Exercise and Fat Loss – You got to move it to lose it
Metabolism. It is the sum of all chemical and physical changes that take place within the body. If you’re blessed with a ‘fast’ metabolism, weight control is not likely a problem. But most people seem to have a metabolism that is stuck on ‘slow.’ The truth is that people are not generally born with their metabolic thermostat set on low - they gradually change the setting themselves. And the good news is that even if you do have a slow metabolism, you can rev it up.
Most people are somewhat aware that proper nutrition has a definite effect on your metabolic rate. But there's one single element that can change your metabolism from sluggish to super charged: exercise.
It is a fact that the sedentary lifestyle many Americans follow today is a major contributing factor to being overweight. Turn this fact around and you get a simple formula: Increasing your activity levels = Decreasing your body fat.
Studies comparing the effects of diet and exercise on body composition indicate that, if forced to choose one modality or the other, exercise is a better means of losing body fat than dieting.
Why is proper exercise so vital for proper weight control? Let’s take a brief look at a few of the good things exercise does for us.
*Exercise burns calories. This simple fact helps balance the ‘Energy In’ (food and beverages) versus ‘Energy Out’ (physical activity) equation.
*Exercise burns fat as an energy source.
*Exercise boosts your metabolic rate from 3 to 8 times normal. This means that even after exercise your body burns calories at a higher rate than usual for up to 24 hours.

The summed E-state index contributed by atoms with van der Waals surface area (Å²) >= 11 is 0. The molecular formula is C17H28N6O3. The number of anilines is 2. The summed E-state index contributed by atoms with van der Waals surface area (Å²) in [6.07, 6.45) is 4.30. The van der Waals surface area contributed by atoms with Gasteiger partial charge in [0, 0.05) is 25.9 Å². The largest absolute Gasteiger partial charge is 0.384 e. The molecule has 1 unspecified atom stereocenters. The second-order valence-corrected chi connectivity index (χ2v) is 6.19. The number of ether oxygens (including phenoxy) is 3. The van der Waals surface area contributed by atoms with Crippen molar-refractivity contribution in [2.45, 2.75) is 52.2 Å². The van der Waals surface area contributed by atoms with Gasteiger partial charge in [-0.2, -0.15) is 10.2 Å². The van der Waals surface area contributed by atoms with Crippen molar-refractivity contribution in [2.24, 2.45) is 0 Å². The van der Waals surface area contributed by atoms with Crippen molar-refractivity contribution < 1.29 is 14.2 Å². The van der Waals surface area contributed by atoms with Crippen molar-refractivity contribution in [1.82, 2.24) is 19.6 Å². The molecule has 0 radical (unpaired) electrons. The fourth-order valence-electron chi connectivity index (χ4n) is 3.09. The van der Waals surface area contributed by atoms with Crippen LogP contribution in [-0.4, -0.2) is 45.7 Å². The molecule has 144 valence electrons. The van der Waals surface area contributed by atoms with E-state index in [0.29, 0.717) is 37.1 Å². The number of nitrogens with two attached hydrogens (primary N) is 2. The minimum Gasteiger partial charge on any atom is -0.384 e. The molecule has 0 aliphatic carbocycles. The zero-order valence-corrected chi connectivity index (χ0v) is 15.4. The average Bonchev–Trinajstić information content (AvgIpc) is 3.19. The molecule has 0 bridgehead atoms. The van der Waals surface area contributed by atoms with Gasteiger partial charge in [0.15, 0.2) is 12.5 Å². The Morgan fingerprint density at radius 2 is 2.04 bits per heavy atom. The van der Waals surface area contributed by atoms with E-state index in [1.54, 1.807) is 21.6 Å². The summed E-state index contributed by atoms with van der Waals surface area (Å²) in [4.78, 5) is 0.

There are two basic categories of exercise: aerobic and anaerobic.
Aerobic exercise is essentially low intensity, long duration exercise designed to improve circulatory and respiratory function, i.e.- the ability or capacity to take in, transport and utilize oxygen. Commonly used examples of such exercise would be walking, jogging, bicycling or doing an aerobic exercise classes. (You should also note that any physical activity that satisfies the exercise intensity/frequency/duration parameters will result in increased cardiovascular/cardiopulmonary function.)
A basic overview of the intensity/frequency/duration parameter is as follows:
*Intensity: Aerobic exercise intensity, or degree of effort, is commonly measured in terms of target heart rate, or percentage of maximum heart rate.
*Frequency: Aerobic activity should be performed between three and five times per week. Less than three times per week does not produce desired effects for fat burning or for improving cardiovascular function, while exercising every day without “off” days can lead to overtraining (usually the cumulative effect of micro trauma to the knees, lower back, ankles, etc).
*Duration: Each workout session should be between twenty and sixty minutes. Less than twenty minutes of continuous activity does not produce the desired fat burning effect nor does such a time period stimulate cardiovascular function to a pronounced degree.